|William Bradley Umstead|
|United States Senator|
from North Carolina
December 18, 1946 – December 30, 1948
|Appointed by||R. Gregg Cherry|
|Preceded by||Josiah Bailey|
|Succeeded by||J. Melville Broughton|
|63rd Governor of North Carolina|
January 8, 1953 – November 7, 1954
|Lieutenant||Luther H. Hodges|
|Preceded by||W. Kerr Scott|
|Succeeded by||Luther H. Hodges|
|Member of the|
U.S. House of Representatives
from North Carolina's 6th district
March 4, 1933 – January 3, 1939
|Preceded by||J. Bayard Clark|
|Succeeded by||Carl T. Durham|
|Born||May 13, 1895|
Mangum Township, Durham County, North Carolina
|Died||November 7, 1954 (aged 59)|
Durham, North Carolina
|Resting place||Mount Tabor Church Cemetery
Durham, North Carolina
|Alma mater||The University of North Carolina at Chapel Hill |
|Service/branch||United States Army|
|Years of service||1917–1918|
|Battles/wars||World War I|
William Bradley Umstead (May 13, 1895 – November 7, 1954) was an American Senator and the 63rd Governor of the state of North Carolina from 1953 to 1954.
He was born in the northern Durham County town of Bahama in 1895. In 1916, Umstead earned a bachelor's degree in history from the University of North Carolina at Chapel Hill, where he was a member of the Philanthropic Society.
Umstead taught high school history for approximately one school year before joining the army after the U.S. entry into World War I. He served as an officer and saw combat in France; Umstead was discharged in 1919 as a first lieutenant. He almost immediately entered law school at Trinity College (today, Duke University). Umstead was a prosecutor for most of his legal career and served as the elected solicitor (today called district attorney) for a five-county district from 1927 to 1933.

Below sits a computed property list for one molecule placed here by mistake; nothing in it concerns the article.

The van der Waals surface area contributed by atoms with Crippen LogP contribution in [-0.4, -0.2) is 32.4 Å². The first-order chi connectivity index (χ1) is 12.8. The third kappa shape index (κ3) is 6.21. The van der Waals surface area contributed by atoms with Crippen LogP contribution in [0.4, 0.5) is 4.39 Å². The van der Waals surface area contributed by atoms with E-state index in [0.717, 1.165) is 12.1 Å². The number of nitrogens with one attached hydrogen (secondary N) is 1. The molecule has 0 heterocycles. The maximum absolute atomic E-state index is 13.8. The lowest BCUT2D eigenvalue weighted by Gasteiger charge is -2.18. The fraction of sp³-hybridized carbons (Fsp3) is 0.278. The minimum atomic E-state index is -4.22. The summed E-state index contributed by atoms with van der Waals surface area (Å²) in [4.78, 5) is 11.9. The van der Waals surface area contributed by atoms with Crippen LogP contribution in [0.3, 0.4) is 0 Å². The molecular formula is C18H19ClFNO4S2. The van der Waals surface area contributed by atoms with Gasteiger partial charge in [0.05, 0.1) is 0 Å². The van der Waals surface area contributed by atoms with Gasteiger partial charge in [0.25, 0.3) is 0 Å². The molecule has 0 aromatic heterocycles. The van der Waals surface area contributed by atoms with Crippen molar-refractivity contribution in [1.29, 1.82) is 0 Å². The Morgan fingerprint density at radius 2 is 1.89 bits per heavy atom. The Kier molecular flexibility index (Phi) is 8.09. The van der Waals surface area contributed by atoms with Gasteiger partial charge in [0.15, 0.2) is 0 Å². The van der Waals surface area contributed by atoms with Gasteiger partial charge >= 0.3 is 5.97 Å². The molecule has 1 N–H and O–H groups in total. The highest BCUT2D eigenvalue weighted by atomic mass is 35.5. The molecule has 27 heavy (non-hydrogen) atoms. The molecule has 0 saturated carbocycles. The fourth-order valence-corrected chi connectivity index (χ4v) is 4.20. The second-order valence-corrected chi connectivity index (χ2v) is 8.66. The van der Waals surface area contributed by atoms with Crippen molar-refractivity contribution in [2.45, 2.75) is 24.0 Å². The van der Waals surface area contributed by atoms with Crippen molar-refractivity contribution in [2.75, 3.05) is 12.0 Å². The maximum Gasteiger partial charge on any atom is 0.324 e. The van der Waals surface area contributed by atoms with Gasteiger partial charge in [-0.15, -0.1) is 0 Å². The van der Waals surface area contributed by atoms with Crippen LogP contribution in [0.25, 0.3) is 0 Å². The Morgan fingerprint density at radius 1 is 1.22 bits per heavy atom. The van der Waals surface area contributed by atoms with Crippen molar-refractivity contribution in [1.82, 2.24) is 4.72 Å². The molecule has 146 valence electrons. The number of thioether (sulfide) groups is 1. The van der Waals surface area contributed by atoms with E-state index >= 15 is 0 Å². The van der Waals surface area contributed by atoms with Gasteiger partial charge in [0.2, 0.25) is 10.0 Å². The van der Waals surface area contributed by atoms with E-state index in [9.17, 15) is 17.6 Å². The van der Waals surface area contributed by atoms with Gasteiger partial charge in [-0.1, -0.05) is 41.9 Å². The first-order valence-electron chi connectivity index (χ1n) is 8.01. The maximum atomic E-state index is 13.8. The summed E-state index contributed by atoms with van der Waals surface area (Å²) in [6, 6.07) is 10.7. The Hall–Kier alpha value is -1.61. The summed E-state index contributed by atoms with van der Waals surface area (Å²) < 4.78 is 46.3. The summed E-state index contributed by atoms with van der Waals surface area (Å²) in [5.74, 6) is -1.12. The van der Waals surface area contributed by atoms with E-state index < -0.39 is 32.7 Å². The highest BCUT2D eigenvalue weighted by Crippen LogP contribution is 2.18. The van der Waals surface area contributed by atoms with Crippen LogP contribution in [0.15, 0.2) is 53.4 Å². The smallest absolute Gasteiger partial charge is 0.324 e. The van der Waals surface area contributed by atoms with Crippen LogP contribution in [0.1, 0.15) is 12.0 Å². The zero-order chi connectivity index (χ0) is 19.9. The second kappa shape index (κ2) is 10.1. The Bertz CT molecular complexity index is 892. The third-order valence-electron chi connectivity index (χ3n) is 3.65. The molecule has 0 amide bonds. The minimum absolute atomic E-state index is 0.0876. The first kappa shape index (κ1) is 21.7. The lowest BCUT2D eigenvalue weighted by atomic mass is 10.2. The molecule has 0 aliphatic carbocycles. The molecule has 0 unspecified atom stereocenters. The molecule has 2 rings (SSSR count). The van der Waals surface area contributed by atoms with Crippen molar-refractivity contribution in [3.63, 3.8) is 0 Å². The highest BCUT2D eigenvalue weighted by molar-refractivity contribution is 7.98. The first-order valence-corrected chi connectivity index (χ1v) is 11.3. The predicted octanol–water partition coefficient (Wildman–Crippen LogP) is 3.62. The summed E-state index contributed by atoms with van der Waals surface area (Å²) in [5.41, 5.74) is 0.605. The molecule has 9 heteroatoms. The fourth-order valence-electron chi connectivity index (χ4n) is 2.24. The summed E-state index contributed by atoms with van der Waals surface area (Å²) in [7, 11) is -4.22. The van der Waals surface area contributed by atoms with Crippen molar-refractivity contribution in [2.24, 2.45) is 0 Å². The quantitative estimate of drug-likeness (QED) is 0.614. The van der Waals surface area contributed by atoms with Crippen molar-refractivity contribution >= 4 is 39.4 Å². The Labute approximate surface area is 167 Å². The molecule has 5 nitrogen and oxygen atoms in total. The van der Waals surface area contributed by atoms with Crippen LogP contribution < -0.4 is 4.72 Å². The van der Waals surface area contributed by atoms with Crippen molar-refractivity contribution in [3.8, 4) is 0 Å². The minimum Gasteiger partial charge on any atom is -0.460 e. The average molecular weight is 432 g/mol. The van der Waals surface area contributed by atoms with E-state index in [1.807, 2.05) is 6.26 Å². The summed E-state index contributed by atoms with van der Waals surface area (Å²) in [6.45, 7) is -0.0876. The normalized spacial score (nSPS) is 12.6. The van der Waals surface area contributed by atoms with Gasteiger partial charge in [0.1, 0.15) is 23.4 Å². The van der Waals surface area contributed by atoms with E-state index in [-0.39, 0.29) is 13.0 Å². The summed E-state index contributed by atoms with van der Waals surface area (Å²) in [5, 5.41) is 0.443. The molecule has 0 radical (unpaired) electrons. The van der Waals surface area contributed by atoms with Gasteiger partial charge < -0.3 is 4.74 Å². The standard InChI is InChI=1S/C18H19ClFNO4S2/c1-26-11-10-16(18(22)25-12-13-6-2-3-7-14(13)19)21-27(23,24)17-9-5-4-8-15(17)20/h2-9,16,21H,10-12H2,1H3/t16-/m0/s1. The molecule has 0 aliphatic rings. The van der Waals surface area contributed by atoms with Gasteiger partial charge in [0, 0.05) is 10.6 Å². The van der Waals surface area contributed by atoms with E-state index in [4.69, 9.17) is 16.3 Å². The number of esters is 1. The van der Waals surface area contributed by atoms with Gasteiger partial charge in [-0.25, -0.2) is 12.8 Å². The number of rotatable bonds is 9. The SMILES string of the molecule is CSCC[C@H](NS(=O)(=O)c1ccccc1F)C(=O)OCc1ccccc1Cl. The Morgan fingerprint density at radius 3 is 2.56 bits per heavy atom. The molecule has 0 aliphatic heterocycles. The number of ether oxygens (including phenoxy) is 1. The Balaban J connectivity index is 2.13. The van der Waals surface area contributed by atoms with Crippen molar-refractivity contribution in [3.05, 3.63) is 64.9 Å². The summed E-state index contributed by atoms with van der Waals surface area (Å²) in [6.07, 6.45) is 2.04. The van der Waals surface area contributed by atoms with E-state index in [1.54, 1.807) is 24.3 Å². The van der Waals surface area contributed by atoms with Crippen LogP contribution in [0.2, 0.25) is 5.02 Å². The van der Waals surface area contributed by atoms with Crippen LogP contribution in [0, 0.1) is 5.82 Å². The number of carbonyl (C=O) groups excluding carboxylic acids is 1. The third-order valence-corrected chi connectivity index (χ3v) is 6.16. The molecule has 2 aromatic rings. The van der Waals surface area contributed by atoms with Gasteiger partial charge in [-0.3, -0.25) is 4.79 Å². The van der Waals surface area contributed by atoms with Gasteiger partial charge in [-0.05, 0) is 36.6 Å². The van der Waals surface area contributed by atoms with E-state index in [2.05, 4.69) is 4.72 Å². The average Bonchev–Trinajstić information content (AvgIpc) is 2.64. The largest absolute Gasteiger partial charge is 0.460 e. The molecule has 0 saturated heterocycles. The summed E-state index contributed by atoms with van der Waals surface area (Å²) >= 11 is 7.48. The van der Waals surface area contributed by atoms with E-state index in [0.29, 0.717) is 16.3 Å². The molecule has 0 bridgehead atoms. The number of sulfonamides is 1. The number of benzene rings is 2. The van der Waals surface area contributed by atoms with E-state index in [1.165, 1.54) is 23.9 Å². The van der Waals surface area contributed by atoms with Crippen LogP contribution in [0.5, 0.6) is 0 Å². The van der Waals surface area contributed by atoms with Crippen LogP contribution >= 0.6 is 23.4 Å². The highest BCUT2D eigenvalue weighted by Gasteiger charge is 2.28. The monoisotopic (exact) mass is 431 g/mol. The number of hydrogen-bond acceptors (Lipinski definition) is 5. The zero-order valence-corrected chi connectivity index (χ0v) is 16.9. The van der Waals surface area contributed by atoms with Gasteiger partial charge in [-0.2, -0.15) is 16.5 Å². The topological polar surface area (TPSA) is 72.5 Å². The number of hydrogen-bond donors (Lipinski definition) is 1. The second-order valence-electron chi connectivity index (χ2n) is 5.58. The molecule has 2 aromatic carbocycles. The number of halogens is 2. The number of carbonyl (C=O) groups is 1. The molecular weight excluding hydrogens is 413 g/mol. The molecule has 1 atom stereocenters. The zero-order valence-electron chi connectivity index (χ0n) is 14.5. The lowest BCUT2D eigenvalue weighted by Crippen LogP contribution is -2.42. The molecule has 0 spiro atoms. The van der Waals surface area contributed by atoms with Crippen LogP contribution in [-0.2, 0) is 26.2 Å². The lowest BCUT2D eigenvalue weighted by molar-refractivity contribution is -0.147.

He served from 1933 to 1939 in the United States House of Representatives, choosing not to seek re-election in 1938. Umstead was chairman of the North Carolina Democratic Party for several years until he was appointed to fill a vacant United States Senate seat in 1946. Defeated for a Senate term of his own in 1948, Umstead ran for governor in 1952 and won. However, on 10 January 1953, only two days after his inauguration, Umstead was crippled by a heart attack.
In June, 1954, Umstead appointed Sam Ervin to fill the U.S. Senate seat of Clyde Hoey, who had died in office.
He was constantly in ill health until his death nearly two years after his 1953 heart attack, upon which he was succeeded as governor by Luther H. Hodges. Umstead is buried in the Mount Tabor Church Cemetery in Durham, North Carolina.
William B. Umstead State Park in Raleigh, North Carolina was named in his honor in 1966.
- Warner, Seth. "Governor William Bradley Umstead". http://www.umstead.org/govum.html.
- "History of William B. Umstead State Park". N.C. Division of Parks and Recreation. http://www.ncparks.gov/Visit/parks/wium/history.php.
|United States House of Representatives|
J. Bayard Clark
|Member of the U.S. House of Representatives
from North Carolina's 6th congressional district
March 4, 1933-January 3, 1939
Carl T. Durham
|United States Senate|
Josiah William Bailey
|U.S. Senator (Class 2) from North Carolina
December 18, 1946– December 30, 1948
Served alongside: Clyde Roark Hoey
Joseph Melville Broughton
W. Kerr Scott
|Governor of North Carolina
January 8, 1953– November 7, 1954
Luther H. Hodges
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